Volatile anesthetics, used in hospitals for a variety of purposes, are halogenated ethers that make carbon dioxide look like a wimpy greenhouse gas. Isoflurane is 1,100 times worse than CO2, Sevoflurane is 1,600 times worse, and Desflurane is 1,900 times worse. When these anesthetics are used on a patient only about 5 per cent is actually metabolized in the body. The remaining 95 per cent gets vented into the atmosphere. Blue-Zone Technologies Ltd. of Concord, Ontario, has developed both a device (Deltasorb) that can capture those volatile gases and a complementary process for extracting and recycling them. The company’s goal is to have one of its devices — essentially an absorption cannister — in every operating room in every hospital around the world. It would install the cannisters for free but would regularly replace them for a monthly service fee. The compounds in filled cannisters would be extracted and used as a raw material for producing new anesthetics, offering another revenue stream for the company.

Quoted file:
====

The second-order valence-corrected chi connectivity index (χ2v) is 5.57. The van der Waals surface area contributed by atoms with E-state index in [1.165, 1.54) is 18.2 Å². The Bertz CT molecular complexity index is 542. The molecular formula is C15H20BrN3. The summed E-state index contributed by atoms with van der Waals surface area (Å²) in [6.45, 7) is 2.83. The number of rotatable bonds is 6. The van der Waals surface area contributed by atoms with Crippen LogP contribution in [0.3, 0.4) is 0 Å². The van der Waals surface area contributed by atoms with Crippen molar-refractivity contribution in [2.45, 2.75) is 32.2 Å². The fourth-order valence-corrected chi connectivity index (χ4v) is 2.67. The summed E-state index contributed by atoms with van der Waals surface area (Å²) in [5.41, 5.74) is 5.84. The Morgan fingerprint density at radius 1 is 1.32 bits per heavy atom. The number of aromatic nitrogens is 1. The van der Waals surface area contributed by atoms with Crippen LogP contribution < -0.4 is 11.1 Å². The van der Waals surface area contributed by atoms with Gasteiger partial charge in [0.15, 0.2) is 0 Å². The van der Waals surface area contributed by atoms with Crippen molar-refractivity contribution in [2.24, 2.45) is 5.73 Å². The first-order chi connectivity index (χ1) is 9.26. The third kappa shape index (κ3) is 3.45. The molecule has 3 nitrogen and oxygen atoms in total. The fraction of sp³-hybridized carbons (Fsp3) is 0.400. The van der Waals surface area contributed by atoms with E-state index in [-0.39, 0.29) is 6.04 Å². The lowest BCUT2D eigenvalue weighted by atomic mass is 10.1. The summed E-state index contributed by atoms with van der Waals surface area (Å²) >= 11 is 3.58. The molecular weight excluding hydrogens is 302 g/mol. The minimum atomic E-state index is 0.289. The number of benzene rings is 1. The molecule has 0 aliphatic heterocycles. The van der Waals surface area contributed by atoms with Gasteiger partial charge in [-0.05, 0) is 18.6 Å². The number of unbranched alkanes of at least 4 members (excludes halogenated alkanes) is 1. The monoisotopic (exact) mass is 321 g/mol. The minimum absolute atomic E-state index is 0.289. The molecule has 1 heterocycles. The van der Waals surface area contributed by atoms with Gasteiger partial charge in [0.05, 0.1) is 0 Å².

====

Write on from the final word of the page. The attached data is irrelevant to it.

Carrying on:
It’s estimated that the average hospital, in Canada anyway, releases the equivalent of 1,275 tonnes of CO2 each year because of the venting of volatile anesthetics. That’s like adding 400 cars to the road. Now, I don’t want to exaggerate how much volatile anesthetics contribute to global warming. One 1999 British study, admittedly dated, estimated that such emissions represented just .03 per cent of total CO2-equivalent emissions.
All that said, these ethers represent a much larger percentage of total emissions in a hospital setting. Bottom line: Hospitals will have to deal with these emissions if they hope to avoid paying carbon penalties. Sure, it’s a niche market, but for any company that can take the lead it’s a big opportunity.